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It is well established that merchant shipping involves an element of risk. The casualties and claims are various. In this article we will look at the risks which are covered by a property insurance – hull and machinery insurance (H&M). The relevant claims could be machinery damage, grounding, fire and explosion, etc. The costs of those casualties can be counted, most importantly, in human lives and injuries, but also in financial costs to ship-owners, charterers and their insurers.
According to the Nordic Association of Marine Insurers annual report 2018, machinery claims are the most frequent individual claim type, while grounding is placed as a second frequent type of claims. In this article we will focus on the grounding and other emergency situations that, for instance, might have been caused by machinery damage.
Having handled various grounding incidents and emergency situations, as well as having seen how such incidents are handled by other H&M Underwriters, we are motivated to share our experience.
Generally, there are two types of contracts for salvage assistance:
- No cure – no pay
- Lump sum or daily rate basis
The most common first type of contract is the Lloyd’s Open Form. Such contract enables services to be rendered on the basis that the renumeration to the salvors is determined after the completion of the services, either by a court or by an arbitrator.
The second type of contract is that which is specifically negotiated and tailored for the work to be undertaken and in which either the lump sum or daily rate is agreed.
The decision whether to agree a traditional “no cure – no pay” type of agreement or to negotiate a fixed price contract usually depends on the degree of urgency and availability of the alternative contractors with suitable salvage craft.
In most cases a salvor will be willing to offer a “no cure – no pay” form of contract while the Ship-owner will be looking to minimize the costs of assistance by negotiating a “fixed price” contract.
We are concerned that the guiding principle when choosing the type of assistance is a cautious evaluation of the degree of danger to lives, environment and property. The overriding responsibility for making the decision rests with the master.
Working alongside various leading H&M Underwriters, we note that the crisis handling approaches differ, sometimes to a surprising extent. In most of cases, the actions or inactions of the leading H&M Underwriter are critical enough to avoid major casualty and for the Ship-owners to sustain their business.
Our team, with an addition of previously seagoing officers, is aware of the tough decisions to be made in often harsh weather circumstances. We are of a firm opinion that a proactive and hands on approach is of a benefit to all parties. Having had experience with a different type of casualties, we are sure that engaging early and working alongside the Ship-owner is the best way forward.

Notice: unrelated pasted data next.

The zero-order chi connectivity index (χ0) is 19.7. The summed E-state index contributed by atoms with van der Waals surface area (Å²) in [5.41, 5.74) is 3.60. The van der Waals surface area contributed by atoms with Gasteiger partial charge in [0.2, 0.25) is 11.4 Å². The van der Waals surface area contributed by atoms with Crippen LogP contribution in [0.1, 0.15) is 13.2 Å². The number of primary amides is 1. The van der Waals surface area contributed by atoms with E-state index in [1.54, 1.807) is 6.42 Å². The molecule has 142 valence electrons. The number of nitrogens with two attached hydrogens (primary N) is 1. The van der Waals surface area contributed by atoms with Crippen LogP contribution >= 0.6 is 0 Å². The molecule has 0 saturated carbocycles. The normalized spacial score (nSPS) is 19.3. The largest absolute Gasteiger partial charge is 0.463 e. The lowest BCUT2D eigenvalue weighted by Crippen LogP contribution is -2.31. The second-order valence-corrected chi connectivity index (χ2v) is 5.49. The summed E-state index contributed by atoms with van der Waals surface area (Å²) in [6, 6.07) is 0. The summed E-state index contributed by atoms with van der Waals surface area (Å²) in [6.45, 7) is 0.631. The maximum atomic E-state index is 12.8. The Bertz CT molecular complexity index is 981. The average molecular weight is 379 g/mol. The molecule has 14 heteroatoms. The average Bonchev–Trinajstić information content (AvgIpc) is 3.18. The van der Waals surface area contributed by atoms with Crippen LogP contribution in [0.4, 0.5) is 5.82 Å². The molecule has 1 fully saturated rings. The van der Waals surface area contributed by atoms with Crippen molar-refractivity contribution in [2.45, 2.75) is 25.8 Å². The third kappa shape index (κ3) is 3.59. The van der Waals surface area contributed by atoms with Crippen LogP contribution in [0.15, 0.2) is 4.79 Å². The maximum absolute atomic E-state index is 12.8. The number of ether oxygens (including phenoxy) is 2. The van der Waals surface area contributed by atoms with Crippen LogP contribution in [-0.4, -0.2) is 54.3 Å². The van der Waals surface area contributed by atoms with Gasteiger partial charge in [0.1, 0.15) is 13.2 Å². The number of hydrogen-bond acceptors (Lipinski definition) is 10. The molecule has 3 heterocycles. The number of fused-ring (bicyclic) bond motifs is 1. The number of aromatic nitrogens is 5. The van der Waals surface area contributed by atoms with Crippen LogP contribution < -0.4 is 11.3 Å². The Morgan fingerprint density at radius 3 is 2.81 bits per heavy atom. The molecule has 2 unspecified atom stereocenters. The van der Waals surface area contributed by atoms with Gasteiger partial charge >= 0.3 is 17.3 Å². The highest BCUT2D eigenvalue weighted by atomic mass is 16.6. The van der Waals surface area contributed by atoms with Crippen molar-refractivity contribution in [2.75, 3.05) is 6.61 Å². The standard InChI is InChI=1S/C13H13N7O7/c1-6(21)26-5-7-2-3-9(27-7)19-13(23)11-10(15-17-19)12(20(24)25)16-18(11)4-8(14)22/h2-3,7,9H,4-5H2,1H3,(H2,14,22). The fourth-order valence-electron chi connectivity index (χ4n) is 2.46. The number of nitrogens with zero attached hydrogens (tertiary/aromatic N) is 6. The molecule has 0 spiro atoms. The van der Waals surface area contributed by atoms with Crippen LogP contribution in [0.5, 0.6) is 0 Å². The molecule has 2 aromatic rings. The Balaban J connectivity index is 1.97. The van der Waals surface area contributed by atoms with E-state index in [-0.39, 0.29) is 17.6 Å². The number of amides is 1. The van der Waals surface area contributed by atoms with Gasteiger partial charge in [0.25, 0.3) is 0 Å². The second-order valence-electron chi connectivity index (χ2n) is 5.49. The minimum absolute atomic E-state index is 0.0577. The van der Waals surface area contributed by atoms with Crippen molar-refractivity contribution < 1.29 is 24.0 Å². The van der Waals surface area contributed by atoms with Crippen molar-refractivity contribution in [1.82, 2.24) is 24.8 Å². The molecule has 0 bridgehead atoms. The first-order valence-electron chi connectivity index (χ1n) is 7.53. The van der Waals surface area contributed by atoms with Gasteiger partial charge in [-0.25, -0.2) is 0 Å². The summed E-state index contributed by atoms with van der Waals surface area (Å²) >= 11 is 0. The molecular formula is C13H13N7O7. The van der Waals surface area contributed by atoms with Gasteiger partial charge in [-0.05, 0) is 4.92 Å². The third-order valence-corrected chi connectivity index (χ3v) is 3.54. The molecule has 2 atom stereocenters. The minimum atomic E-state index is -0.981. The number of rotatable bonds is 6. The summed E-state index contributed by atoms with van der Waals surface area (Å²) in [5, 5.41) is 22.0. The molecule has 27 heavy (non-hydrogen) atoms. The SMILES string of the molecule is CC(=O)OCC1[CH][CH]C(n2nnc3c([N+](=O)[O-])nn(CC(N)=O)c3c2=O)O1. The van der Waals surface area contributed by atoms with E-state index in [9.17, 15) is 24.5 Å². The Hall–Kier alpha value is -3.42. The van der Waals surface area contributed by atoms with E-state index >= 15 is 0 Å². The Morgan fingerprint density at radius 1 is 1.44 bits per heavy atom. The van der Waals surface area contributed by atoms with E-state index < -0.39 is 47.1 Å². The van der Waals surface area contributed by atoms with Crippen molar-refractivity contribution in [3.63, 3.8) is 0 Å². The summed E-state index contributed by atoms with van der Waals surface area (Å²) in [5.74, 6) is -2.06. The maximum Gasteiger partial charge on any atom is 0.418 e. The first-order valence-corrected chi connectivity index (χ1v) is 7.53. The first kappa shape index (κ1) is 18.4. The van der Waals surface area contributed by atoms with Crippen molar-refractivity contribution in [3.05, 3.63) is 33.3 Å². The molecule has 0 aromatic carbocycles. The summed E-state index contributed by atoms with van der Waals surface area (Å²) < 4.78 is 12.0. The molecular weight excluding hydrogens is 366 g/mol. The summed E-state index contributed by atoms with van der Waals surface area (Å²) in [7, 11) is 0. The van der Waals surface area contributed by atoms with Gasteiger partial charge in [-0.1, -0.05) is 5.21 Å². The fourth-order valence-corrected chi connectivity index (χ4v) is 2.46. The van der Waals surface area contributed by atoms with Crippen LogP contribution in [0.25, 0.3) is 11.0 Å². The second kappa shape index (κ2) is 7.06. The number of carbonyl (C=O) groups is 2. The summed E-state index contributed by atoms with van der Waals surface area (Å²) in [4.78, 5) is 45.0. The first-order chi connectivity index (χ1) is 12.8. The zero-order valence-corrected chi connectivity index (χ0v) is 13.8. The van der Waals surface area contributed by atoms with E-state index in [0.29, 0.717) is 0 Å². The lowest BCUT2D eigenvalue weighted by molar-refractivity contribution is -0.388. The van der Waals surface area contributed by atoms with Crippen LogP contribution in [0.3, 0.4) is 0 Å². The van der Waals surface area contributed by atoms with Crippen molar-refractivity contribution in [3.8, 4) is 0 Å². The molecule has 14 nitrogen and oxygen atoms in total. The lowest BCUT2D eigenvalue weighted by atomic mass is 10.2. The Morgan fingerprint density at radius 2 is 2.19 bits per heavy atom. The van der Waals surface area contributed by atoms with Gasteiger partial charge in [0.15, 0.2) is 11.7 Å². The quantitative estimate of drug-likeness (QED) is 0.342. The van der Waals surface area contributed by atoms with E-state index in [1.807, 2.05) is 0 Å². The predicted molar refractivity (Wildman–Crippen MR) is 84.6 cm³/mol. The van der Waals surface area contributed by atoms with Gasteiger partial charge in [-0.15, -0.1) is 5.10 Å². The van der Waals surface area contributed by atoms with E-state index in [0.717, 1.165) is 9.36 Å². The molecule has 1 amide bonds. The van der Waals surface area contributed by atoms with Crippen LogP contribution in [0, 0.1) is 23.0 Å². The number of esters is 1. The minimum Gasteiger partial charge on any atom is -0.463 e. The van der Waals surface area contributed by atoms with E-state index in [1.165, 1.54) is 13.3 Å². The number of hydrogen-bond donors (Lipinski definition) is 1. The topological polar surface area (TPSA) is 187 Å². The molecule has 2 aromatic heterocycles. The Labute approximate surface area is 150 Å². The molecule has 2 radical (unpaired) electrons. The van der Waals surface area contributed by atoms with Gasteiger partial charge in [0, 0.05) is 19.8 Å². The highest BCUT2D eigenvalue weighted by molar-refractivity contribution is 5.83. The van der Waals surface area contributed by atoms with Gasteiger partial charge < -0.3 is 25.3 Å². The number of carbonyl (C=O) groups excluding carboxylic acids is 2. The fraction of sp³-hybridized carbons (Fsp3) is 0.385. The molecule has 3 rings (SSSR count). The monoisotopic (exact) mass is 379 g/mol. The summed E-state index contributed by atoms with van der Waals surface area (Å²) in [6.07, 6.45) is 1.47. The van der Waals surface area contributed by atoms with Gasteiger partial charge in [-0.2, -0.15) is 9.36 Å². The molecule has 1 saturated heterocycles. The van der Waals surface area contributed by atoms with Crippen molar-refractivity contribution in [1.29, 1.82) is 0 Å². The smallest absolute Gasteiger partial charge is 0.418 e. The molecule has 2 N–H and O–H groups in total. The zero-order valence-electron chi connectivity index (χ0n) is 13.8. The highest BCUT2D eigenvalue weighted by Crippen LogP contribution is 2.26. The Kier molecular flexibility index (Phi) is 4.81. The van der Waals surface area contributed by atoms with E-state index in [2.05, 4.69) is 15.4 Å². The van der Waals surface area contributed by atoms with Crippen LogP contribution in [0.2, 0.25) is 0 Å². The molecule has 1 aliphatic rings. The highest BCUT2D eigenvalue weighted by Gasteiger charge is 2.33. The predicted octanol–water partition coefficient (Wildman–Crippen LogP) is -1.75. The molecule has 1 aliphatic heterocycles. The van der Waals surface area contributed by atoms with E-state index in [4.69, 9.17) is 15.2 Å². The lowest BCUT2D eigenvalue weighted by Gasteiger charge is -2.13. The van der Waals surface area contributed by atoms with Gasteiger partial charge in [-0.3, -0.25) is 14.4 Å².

This includes taking a prompt decision on the type of assistance 24/7; being always ready to contact towage brokers and assist with the best options suitable in prevailing circumstances. We have established a network of proved and tried subcontractors, surveyors, correspondents, who are ready to render their professional assistance at a first notice.
Dealing with the casualty and claim in the aftermath is an old-fashioned approach which is of no benefit to any party.
The matters that might be at stake are lives and the environment. The pressure might escalate when state admissions/permissions need to be obtained before starting operation, what is particularly stressful in adverse weather conditions. Thus, in our view, obtaining timely local advice and support is essential.
Here are just few issues that the Ship-owners might face in an emergency:
- Immediate claims, fines from the local Authorities;
- Which contractors are best to engage (local repair company, barges, tugs, cranes, etc.)?
- Safety of the crew (necessary repatriation);
- Seaworthiness issues (keeping the vessel safely afloat), etc.
If the H&M Underwriter fails to send out the surveyor on site and nominate a correspondent, the Ship-owners lose a crucial smooth contact with the local authorities and have limited possibility to make necessary arrangements during emergency. Unfortunately, still today, we see examples when in rather difficult circumstances the Ship-owners are left without sufficient support.
To sum up, there is a difference in the claims’ handling approaches between various H&M Underwriters and markets. It is of course largely up to the Ship-owners to decide what type of the claims handling approach suits them best. However, in our opinion, with a hands-on and pro-active claims handling concept there is a high potential not only to reduce the uncertainties and incident expenses
but also to avoid a casualty.